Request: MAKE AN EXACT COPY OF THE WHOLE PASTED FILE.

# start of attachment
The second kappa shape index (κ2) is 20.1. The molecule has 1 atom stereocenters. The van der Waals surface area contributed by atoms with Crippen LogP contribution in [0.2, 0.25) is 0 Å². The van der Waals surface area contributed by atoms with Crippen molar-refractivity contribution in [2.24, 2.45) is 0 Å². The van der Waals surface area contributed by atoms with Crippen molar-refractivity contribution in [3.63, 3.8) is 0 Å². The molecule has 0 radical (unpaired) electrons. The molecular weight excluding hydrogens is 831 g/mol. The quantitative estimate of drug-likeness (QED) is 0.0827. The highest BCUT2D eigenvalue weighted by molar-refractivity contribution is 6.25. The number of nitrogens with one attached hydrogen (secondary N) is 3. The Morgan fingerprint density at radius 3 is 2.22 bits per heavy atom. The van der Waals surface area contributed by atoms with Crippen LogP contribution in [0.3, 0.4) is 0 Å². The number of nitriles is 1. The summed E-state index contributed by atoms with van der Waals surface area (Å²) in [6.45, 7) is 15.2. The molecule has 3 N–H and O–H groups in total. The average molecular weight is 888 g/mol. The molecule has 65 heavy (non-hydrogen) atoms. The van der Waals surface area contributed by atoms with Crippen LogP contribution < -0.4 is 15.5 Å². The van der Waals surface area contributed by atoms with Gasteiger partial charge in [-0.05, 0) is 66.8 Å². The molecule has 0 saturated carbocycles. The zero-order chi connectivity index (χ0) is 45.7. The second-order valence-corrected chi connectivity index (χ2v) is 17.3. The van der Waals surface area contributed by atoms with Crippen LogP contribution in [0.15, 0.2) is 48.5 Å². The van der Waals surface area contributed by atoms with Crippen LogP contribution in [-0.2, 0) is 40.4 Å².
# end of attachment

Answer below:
The second kappa shape index (κ2) is 20.1. The molecule has 1 atom stereocenters. The van der Waals surface area contributed by atoms with Crippen LogP contribution in [0.2, 0.25) is 0 Å². The van der Waals surface area contributed by atoms with Crippen molar-refractivity contribution in [2.24, 2.45) is 0 Å². The van der Waals surface area contributed by atoms with Crippen molar-refractivity contribution in [3.63, 3.8) is 0 Å². The molecule has 0 radical (unpaired) electrons. The molecular weight excluding hydrogens is 831 g/mol. The quantitative estimate of drug-likeness (QED) is 0.0827. The highest BCUT2D eigenvalue weighted by molar-refractivity contribution is 6.25. The number of nitrogens with one attached hydrogen (secondary N) is 3. The Morgan fingerprint density at radius 3 is 2.22 bits per heavy atom. The van der Waals surface area contributed by atoms with Crippen LogP contribution in [0.3, 0.4) is 0 Å². The number of nitriles is 1. The summed E-state index contributed by atoms with van der Waals surface area (Å²) in [6.45, 7) is 15.2. The molecule has 3 N–H and O–H groups in total. The average molecular weight is 888 g/mol. The molecule has 65 heavy (non-hydrogen) atoms. The van der Waals surface area contributed by atoms with Crippen LogP contribution < -0.4 is 15.5 Å². The van der Waals surface area contributed by atoms with Gasteiger partial charge in [-0.05, 0) is 66.8 Å². The molecule has 0 saturated carbocycles. The zero-order chi connectivity index (χ0) is 45.7. The second-order valence-corrected chi connectivity index (χ2v) is 17.3. The van der Waals surface area contributed by atoms with Crippen LogP contribution in [0.15, 0.2) is 48.5 Å². The van der Waals surface area contributed by atoms with Crippen LogP contribution in [-0.2, 0) is 40.4 Å².